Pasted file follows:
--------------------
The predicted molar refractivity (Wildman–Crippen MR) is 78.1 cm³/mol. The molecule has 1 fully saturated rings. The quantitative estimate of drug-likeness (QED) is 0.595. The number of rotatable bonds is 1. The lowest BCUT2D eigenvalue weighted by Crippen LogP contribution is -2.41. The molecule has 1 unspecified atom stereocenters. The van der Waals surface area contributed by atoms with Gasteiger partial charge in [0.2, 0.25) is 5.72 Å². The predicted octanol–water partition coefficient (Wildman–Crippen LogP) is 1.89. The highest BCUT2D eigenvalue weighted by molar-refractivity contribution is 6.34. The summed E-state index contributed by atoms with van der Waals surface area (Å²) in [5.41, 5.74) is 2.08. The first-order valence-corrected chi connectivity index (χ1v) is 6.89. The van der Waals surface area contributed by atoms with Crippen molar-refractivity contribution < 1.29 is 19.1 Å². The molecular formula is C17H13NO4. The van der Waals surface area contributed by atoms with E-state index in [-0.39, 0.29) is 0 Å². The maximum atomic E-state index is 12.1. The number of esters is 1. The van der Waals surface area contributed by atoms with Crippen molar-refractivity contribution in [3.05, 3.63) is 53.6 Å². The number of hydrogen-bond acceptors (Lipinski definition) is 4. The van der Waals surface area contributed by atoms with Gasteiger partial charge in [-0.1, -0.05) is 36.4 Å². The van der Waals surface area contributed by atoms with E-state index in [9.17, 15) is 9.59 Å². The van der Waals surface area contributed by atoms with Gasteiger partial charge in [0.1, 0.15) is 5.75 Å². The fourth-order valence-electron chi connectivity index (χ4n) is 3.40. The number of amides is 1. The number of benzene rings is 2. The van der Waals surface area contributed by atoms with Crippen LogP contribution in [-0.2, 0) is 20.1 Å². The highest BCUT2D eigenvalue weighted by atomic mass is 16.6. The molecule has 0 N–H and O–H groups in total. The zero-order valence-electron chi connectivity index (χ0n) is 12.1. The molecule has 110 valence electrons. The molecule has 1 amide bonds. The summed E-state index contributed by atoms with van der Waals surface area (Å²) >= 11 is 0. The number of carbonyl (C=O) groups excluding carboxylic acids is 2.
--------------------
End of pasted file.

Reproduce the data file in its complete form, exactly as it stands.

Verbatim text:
The predicted molar refractivity (Wildman–Crippen MR) is 78.1 cm³/mol. The molecule has 1 fully saturated rings. The quantitative estimate of drug-likeness (QED) is 0.595. The number of rotatable bonds is 1. The lowest BCUT2D eigenvalue weighted by Crippen LogP contribution is -2.41. The molecule has 1 unspecified atom stereocenters. The van der Waals surface area contributed by atoms with Gasteiger partial charge in [0.2, 0.25) is 5.72 Å². The predicted octanol–water partition coefficient (Wildman–Crippen LogP) is 1.89. The highest BCUT2D eigenvalue weighted by molar-refractivity contribution is 6.34. The summed E-state index contributed by atoms with van der Waals surface area (Å²) in [5.41, 5.74) is 2.08. The first-order valence-corrected chi connectivity index (χ1v) is 6.89. The van der Waals surface area contributed by atoms with Crippen molar-refractivity contribution < 1.29 is 19.1 Å². The molecular formula is C17H13NO4. The van der Waals surface area contributed by atoms with E-state index in [-0.39, 0.29) is 0 Å². The maximum atomic E-state index is 12.1. The number of esters is 1. The van der Waals surface area contributed by atoms with Crippen molar-refractivity contribution in [3.05, 3.63) is 53.6 Å². The number of hydrogen-bond acceptors (Lipinski definition) is 4. The van der Waals surface area contributed by atoms with Gasteiger partial charge in [-0.1, -0.05) is 36.4 Å². The van der Waals surface area contributed by atoms with E-state index in [9.17, 15) is 9.59 Å². The van der Waals surface area contributed by atoms with Gasteiger partial charge in [0.1, 0.15) is 5.75 Å². The fourth-order valence-electron chi connectivity index (χ4n) is 3.40. The number of amides is 1. The number of benzene rings is 2. The van der Waals surface area contributed by atoms with Crippen LogP contribution in [-0.2, 0) is 20.1 Å². The highest BCUT2D eigenvalue weighted by atomic mass is 16.6. The molecule has 0 N–H and O–H groups in total. The zero-order valence-electron chi connectivity index (χ0n) is 12.1. The molecule has 110 valence electrons. The molecule has 1 amide bonds. The summed E-state index contributed by atoms with van der Waals surface area (Å²) >= 11 is 0. The number of carbonyl (C=O) groups excluding carboxylic acids is 2.